FAME - Folk And Music Exchange

Loralyn Coles has a very feminine enfolding voice (yeah, I know, now I'm gonna get a spate of letters from aggro feminists accusing me of sexism) in gently delicate sonic fields drawn from folk traditions, New Age, and film musics (Northern Lights is a Civil War ballad that would go well in an anti-war flick). There's also a generous slice of Celtica, especially in Robert Spates' lyrical violin, Coles accompanying in a high sweet register; her drawn-out notes in, for instance, Golden Songs / The Water is Wide give the listener goosebumps.

Blue Moonlight is indeed a gentle record, a set of lullabyes lovingly rendered, the kind of music that heals as it brings a tear to the eye...and perfect to fall asleep to, laved in slowly undulating waves of lush semi-orchestral miniatures. Her take on 9/11 is interestingly neutral, not political to the least degree, only desirous of curing the trauma. Every once in a while, Coles is about a quarter tone off her intended pitch but otherwise has a Judy Collins-esque voice, a bit more melismatic than Suite Judy, a flow of soothing reassurance.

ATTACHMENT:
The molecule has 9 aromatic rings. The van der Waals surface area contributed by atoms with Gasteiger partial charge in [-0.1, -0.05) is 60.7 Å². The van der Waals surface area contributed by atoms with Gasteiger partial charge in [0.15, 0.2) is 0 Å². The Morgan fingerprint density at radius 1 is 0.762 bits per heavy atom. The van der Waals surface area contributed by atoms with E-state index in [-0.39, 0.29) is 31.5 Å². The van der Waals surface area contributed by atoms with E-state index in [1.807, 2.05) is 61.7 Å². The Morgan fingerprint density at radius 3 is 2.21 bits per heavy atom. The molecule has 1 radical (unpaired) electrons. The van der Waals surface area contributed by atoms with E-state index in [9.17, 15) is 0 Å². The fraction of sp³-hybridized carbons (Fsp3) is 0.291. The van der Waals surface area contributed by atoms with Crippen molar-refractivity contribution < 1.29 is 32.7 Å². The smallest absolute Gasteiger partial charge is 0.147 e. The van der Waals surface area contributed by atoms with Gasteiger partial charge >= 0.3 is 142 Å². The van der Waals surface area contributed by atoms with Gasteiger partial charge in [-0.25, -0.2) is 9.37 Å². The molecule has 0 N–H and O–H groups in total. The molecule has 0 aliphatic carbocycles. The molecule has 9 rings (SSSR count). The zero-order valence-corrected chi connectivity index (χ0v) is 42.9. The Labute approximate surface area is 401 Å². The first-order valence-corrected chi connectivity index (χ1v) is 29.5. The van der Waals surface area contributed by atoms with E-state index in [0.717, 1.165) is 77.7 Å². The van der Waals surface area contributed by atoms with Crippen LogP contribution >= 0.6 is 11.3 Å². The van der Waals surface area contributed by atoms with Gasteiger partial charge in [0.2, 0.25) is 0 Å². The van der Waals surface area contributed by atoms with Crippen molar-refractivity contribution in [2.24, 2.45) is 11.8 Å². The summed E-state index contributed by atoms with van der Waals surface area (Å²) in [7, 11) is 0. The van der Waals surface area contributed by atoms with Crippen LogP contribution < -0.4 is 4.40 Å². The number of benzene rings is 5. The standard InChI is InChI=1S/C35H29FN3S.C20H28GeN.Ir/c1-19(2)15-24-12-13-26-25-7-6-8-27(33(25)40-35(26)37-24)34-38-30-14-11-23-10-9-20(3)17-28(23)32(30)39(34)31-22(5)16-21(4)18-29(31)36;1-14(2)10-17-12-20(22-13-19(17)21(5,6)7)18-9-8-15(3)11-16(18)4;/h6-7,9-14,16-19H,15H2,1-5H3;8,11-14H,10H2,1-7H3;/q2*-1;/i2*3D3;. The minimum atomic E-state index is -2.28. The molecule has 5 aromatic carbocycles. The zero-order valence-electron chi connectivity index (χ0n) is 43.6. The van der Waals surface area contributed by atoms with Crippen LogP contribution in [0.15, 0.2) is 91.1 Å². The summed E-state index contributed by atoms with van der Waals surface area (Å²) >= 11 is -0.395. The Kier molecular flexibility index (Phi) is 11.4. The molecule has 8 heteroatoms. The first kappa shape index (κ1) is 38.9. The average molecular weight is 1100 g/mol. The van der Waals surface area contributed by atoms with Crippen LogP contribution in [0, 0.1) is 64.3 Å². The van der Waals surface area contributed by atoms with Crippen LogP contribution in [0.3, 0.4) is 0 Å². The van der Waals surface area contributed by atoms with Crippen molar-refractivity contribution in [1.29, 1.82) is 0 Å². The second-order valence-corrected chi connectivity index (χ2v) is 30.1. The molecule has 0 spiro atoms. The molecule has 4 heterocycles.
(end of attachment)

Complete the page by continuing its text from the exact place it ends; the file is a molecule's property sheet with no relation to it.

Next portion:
There are plenty of country fragrances floating through the songbook here (again, Spates is a hugely irreplaceable element in the atmospherics) but this is definitely lullabye-centered and Impressionistic (think Ravel and Debussy, maybe Faure, with spices of Gershwin blended in) via the crib, manger, and romantic tenderness. Goes a goodly ways to drag New Agery back into a proper art. 

Sing Out!

Blue Moonlight Calls

 

 

“Folk tales say that when there is a blue moon, the moon has a face and talks to the items in its moonlight.” Wikipedia

Thanks for supporting Live Music

I work with touring artists through the IMT concert series, Songwriters' Assoc. of Washington, and the Washington Area Music Assoc., and touring is not always an easy job. Please support your favorite musicians by attending their concerts and buying their music.